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The Heart-Art of Conferencing: Latino Adolescent Students and the Co-construction of Transformative Writing Conferences


This is a study of adolescent Latino students as writers, grappling with the complexities of memoir writing alongside their writing partners. The context is a middle school writers workshop classroom where I simultaneously taught as I conducted research on these new peer and student-teacher writing conferences.

Sociocultural theory provides a framework for understanding how writing conferences are spaces where students and teacher co-construct social and cultural models for writing in a writers workshop. This study is also informed by an interdisciplinary exploration into the significance of relationships in classroom settings. It examines adolescents’ need for belonging and explores the naming and reframing of emergent bilinguals, who are the subjects of this study. In addition, it includes autoethnographic reflections on pedagogical shifts in my teaching, which emerge as I push myself to take risks, allow myself to make mistakes, and in the process, grow to trust my students in writing partnerships and myself as a writing teacher.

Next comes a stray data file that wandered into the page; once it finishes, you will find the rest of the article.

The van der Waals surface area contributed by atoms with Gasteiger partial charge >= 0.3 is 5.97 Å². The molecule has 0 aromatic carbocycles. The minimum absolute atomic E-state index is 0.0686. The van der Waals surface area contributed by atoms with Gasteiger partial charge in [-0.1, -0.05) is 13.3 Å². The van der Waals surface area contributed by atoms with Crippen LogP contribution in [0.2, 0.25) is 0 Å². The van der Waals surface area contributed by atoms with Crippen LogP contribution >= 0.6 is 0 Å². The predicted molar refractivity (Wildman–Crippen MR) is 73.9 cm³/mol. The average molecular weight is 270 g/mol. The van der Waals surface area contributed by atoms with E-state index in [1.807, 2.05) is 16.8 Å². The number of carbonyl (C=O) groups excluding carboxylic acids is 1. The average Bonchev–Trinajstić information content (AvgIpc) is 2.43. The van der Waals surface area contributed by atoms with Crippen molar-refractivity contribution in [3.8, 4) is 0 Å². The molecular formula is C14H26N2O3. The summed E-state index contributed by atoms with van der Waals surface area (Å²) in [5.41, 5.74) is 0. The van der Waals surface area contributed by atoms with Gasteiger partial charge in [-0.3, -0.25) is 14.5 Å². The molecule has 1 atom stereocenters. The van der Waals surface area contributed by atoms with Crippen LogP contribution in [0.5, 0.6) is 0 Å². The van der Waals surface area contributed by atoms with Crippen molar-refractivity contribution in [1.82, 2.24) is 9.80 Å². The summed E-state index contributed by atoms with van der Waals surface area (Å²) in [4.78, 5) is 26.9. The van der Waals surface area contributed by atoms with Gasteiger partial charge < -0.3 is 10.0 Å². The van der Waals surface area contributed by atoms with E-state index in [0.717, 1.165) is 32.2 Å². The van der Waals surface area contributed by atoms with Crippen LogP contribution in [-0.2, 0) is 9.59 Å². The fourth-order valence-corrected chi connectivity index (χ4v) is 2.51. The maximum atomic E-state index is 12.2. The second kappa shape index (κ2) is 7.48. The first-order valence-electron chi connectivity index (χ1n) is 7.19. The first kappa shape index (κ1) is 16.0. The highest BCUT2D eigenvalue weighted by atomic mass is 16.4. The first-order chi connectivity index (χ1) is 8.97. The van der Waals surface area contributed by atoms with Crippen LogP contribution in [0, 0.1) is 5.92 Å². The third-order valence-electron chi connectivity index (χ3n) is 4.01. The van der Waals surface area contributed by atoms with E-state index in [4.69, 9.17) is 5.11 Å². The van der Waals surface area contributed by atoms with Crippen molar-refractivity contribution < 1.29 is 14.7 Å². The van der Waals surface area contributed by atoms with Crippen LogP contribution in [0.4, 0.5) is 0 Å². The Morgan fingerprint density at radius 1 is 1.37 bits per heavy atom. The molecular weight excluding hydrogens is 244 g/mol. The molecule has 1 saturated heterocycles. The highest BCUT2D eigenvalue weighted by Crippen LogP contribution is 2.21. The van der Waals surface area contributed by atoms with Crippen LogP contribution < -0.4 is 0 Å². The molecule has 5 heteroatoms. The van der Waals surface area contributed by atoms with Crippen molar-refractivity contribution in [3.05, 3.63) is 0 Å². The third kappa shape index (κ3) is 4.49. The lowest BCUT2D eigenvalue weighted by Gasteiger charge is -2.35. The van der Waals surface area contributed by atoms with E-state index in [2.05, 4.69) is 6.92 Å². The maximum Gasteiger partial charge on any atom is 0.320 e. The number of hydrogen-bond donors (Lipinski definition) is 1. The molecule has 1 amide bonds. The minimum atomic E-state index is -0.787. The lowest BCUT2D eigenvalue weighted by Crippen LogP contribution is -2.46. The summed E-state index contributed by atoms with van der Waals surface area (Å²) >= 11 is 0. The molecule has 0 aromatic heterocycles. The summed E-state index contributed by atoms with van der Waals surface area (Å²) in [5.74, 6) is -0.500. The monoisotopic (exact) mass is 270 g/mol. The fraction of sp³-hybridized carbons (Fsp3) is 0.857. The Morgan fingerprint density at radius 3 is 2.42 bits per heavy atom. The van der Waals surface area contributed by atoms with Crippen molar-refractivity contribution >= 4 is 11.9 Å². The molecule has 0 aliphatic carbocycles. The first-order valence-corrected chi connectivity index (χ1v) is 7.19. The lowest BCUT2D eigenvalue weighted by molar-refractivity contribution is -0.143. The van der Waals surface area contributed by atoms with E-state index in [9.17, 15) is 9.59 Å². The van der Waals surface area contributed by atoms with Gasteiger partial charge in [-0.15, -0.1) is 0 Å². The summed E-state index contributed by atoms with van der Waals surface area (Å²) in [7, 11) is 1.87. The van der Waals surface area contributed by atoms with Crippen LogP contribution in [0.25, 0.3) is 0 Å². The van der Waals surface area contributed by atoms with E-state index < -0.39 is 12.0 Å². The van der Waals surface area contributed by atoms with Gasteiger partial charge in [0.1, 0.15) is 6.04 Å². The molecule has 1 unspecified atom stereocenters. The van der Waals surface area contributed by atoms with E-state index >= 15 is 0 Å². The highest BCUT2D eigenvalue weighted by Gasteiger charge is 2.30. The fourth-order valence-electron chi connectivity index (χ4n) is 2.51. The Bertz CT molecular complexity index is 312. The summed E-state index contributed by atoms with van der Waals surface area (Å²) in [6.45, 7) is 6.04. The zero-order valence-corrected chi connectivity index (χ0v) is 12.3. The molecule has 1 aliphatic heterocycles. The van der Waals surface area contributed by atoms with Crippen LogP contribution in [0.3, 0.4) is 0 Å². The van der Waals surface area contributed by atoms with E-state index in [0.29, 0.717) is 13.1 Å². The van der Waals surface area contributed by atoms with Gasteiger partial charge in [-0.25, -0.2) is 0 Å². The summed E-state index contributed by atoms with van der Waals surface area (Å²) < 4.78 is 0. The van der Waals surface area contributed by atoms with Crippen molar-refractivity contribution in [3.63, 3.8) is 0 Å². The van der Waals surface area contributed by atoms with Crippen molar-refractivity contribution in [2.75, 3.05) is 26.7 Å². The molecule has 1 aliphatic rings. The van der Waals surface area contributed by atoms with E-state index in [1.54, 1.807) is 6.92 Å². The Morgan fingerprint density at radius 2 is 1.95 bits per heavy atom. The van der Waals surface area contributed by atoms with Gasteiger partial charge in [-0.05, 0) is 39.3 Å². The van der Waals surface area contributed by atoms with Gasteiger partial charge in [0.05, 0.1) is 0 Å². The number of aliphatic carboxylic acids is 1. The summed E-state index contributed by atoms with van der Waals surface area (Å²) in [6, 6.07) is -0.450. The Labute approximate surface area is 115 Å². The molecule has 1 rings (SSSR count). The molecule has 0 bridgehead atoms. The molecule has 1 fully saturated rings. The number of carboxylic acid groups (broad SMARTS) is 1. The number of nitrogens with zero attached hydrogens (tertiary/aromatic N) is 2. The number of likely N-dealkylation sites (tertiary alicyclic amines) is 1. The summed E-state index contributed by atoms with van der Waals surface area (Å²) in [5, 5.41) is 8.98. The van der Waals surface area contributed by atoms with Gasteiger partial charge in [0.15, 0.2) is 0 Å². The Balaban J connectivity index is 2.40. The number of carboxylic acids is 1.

Data include verbatim transcriptions of peer and student-teacher writing conferences, corresponding student writing samples, and field notes, all stemming from a memoir writers workshop unit. Following the interpretivist qualitative research model, analytic inductive reasoning yields findings that reflect how Latino adolescents and their teacher authentically engage with each other to shape the conferences over time, transforming both writing processes and writing products.

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